When it comes to surgery, less is more. Surgeons are continually finding ways to minimize pain, recovery time and any potential adverse effects from surgery. One way is to limit the number of incisions to as few as possible.
|Clayton Lau, right, during a recent minimally invasive robotic surgery (Photo by Alicia Di Rado)|
Recently, City of Hope surgeons were among the first to remove a patient’s kidney through only one small cut in the skin with the assistance of a surgical robot. It was the first robotic single-incision kidney removal, or nephrectomy, on the West Coast.
Urologic surgeon Clayton Lau, M.D., clinical assistant professor of surgery, and surgical fellow Vernon Orton, M.D., used the da Vinci S HD Surgical System to remove a patient’s cancerous kidney. The patient was able to return home only three days later and only had to use prescription pain relievers for one day.
“Usually in nephrectomy using robotic, minimally invasive surgery, we make four to six holes and an incision to take out the kidney,” Lau said. “Now, we only have to make one small, 2-to-2½-inch incision. That means less trauma to the body and better cosmesis [skin appearance after surgery] — and possibly less pain.”
The surgical team took less than 2½ hours to perform the procedure, he said, about as long as today’s typical robotic nephrectomy.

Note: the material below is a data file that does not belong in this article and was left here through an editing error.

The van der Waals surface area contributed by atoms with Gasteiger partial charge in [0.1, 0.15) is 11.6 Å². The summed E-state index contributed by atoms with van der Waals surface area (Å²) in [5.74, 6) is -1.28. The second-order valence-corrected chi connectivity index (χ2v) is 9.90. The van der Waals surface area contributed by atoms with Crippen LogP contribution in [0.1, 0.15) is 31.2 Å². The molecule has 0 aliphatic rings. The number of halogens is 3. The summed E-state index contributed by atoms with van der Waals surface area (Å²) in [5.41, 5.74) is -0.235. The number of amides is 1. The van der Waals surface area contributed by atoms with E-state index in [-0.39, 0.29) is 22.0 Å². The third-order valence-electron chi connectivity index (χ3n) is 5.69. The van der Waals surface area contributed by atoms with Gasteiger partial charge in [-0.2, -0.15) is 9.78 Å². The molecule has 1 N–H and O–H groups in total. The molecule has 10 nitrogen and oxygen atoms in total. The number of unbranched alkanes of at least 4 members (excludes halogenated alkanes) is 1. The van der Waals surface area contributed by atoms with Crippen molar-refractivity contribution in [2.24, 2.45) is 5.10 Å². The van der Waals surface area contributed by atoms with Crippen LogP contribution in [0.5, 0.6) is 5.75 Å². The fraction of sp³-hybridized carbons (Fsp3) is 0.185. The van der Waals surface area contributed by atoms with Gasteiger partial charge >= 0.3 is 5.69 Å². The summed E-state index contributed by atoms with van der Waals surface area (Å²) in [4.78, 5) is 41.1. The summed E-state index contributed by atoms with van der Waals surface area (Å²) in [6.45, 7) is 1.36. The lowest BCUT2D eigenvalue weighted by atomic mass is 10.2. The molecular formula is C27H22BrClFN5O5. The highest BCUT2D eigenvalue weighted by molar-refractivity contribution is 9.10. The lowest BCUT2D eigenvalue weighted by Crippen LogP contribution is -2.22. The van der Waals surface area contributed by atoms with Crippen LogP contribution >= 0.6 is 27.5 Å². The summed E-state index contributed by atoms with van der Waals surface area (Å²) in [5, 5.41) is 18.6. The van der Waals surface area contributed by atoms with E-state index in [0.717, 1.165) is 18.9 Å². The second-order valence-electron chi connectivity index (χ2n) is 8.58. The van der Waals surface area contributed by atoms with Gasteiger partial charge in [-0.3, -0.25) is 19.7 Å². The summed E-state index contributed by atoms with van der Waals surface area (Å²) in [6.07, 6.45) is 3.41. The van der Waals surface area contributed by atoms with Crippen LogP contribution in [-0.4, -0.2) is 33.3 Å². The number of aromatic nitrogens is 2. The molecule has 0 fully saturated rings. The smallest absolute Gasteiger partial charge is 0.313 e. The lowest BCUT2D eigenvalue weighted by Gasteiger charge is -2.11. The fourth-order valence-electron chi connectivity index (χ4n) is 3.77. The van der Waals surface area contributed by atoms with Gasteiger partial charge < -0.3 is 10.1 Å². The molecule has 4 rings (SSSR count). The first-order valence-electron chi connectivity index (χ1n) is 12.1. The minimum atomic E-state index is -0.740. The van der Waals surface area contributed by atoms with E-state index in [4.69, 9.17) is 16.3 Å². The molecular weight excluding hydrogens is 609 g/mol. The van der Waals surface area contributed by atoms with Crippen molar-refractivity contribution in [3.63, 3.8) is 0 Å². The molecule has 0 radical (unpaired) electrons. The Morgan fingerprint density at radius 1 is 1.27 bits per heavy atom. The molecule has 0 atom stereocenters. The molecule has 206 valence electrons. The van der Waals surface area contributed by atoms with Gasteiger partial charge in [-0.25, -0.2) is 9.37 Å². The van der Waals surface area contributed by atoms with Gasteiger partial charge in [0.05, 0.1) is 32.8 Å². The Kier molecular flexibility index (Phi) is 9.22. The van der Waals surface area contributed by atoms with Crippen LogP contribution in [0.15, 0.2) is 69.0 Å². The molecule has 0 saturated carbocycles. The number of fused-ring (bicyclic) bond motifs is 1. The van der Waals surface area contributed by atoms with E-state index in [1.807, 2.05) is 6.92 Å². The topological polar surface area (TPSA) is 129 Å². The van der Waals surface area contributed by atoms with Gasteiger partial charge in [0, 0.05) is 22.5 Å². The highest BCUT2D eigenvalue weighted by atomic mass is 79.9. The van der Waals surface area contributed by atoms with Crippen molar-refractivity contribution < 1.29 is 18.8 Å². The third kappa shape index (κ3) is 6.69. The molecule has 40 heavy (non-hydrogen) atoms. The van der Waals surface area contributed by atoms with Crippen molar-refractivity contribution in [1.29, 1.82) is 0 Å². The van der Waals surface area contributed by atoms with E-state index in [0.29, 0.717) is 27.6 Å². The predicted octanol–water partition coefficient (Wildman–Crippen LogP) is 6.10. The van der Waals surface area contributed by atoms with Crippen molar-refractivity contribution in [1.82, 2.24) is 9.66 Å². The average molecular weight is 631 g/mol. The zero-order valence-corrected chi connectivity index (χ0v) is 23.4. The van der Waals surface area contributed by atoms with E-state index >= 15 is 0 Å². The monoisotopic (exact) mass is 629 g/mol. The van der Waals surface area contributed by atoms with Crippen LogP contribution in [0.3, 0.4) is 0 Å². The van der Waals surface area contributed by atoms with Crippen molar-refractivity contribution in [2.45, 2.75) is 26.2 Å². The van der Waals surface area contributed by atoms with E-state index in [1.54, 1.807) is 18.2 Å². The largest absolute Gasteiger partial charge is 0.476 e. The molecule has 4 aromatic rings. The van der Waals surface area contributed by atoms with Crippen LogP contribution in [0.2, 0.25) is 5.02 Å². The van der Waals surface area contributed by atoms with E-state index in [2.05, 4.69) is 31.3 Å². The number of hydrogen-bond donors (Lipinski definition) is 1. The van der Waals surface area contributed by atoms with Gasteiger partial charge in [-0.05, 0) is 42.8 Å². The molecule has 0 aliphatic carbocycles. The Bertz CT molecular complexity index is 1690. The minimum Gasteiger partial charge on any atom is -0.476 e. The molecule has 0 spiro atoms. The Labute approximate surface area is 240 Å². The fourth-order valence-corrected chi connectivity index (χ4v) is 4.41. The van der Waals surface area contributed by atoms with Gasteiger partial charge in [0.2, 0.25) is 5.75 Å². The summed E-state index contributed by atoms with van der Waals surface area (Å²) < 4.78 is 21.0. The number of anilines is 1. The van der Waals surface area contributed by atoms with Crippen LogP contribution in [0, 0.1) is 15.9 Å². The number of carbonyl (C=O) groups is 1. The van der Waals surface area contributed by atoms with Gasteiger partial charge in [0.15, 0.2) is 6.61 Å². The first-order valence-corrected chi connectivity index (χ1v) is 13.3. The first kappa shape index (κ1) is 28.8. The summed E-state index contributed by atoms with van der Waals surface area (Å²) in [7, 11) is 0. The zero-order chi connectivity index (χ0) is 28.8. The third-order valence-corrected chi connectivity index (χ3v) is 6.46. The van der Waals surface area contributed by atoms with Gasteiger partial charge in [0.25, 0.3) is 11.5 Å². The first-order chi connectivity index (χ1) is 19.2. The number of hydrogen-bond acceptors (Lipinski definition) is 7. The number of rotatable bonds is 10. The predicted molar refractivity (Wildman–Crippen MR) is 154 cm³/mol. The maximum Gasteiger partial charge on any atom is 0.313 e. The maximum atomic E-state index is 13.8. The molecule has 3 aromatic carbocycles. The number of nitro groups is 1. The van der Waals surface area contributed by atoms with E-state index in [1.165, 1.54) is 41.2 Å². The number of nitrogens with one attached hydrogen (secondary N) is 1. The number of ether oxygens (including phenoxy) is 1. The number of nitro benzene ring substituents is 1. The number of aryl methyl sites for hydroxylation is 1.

Nearly 57,800 people in the U.S. this year will learn they have kidney cancer, according to the American Cancer Society. Surgery is the main initial treatment option.
Traditional open surgeries require an incision that can be as large as a foot long, and surgeons may have to remove a rib or go through muscle, both of which need a long recovery. At City of Hope, surgeons perform most kidney cancer surgeries using the da Vinci robot to operate with tiny, precise instruments through small punctures and incisions in the skin. Now the single-incision robotic procedure takes that technology a step further.
Lau believes the future is bright for these minimally invasive surgeries, which will ease the cancer treatment process for patients. As surgeons refine the procedure, said Lau, “I anticipate we will be able to use this technique for most partial and radical nephrectomies.”